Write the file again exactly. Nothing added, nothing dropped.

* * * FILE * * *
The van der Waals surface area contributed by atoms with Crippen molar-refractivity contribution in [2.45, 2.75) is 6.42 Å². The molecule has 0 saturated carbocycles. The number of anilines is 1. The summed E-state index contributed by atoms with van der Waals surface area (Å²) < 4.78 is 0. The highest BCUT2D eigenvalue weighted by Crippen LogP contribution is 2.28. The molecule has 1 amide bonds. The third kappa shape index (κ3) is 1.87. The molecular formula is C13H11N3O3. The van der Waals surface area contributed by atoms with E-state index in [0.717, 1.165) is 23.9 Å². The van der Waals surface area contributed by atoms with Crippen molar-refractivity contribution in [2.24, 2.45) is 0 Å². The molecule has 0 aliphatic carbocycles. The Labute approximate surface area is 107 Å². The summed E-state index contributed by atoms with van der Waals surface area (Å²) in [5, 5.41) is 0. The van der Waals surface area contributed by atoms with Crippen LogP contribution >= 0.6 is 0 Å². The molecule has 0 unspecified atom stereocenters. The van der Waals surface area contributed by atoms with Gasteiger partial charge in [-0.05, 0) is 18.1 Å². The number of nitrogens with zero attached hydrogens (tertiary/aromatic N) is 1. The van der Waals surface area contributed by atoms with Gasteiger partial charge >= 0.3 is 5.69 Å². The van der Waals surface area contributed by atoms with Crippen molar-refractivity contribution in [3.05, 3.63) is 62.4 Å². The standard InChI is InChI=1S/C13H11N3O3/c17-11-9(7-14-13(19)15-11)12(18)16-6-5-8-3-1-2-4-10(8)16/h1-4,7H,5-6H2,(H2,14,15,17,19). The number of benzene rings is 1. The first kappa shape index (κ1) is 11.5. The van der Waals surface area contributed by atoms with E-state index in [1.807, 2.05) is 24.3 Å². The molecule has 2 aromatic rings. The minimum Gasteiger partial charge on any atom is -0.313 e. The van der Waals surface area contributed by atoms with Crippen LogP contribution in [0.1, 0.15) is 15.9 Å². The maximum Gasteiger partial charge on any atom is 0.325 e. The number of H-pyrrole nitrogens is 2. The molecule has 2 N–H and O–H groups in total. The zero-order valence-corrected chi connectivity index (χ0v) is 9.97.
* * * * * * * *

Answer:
The van der Waals surface area contributed by atoms with Crippen molar-refractivity contribution in [2.45, 2.75) is 6.42 Å². The molecule has 0 saturated carbocycles. The number of anilines is 1. The summed E-state index contributed by atoms with van der Waals surface area (Å²) < 4.78 is 0. The highest BCUT2D eigenvalue weighted by Crippen LogP contribution is 2.28. The molecule has 1 amide bonds. The third kappa shape index (κ3) is 1.87. The molecular formula is C13H11N3O3. The van der Waals surface area contributed by atoms with E-state index in [0.717, 1.165) is 23.9 Å². The van der Waals surface area contributed by atoms with Crippen molar-refractivity contribution in [2.24, 2.45) is 0 Å². The molecule has 0 aliphatic carbocycles. The Labute approximate surface area is 107 Å². The summed E-state index contributed by atoms with van der Waals surface area (Å²) in [5, 5.41) is 0. The van der Waals surface area contributed by atoms with Crippen LogP contribution >= 0.6 is 0 Å². The molecule has 0 unspecified atom stereocenters. The van der Waals surface area contributed by atoms with Gasteiger partial charge in [-0.05, 0) is 18.1 Å². The number of nitrogens with zero attached hydrogens (tertiary/aromatic N) is 1. The van der Waals surface area contributed by atoms with Gasteiger partial charge >= 0.3 is 5.69 Å². The van der Waals surface area contributed by atoms with Crippen molar-refractivity contribution in [3.05, 3.63) is 62.4 Å². The standard InChI is InChI=1S/C13H11N3O3/c17-11-9(7-14-13(19)15-11)12(18)16-6-5-8-3-1-2-4-10(8)16/h1-4,7H,5-6H2,(H2,14,15,17,19). The number of benzene rings is 1. The first kappa shape index (κ1) is 11.5. The van der Waals surface area contributed by atoms with E-state index in [1.807, 2.05) is 24.3 Å². The molecule has 2 aromatic rings. The minimum Gasteiger partial charge on any atom is -0.313 e. The van der Waals surface area contributed by atoms with Crippen LogP contribution in [0.1, 0.15) is 15.9 Å². The maximum Gasteiger partial charge on any atom is 0.325 e. The number of H-pyrrole nitrogens is 2. The molecule has 2 N–H and O–H groups in total. The zero-order valence-corrected chi connectivity index (χ0v) is 9.97.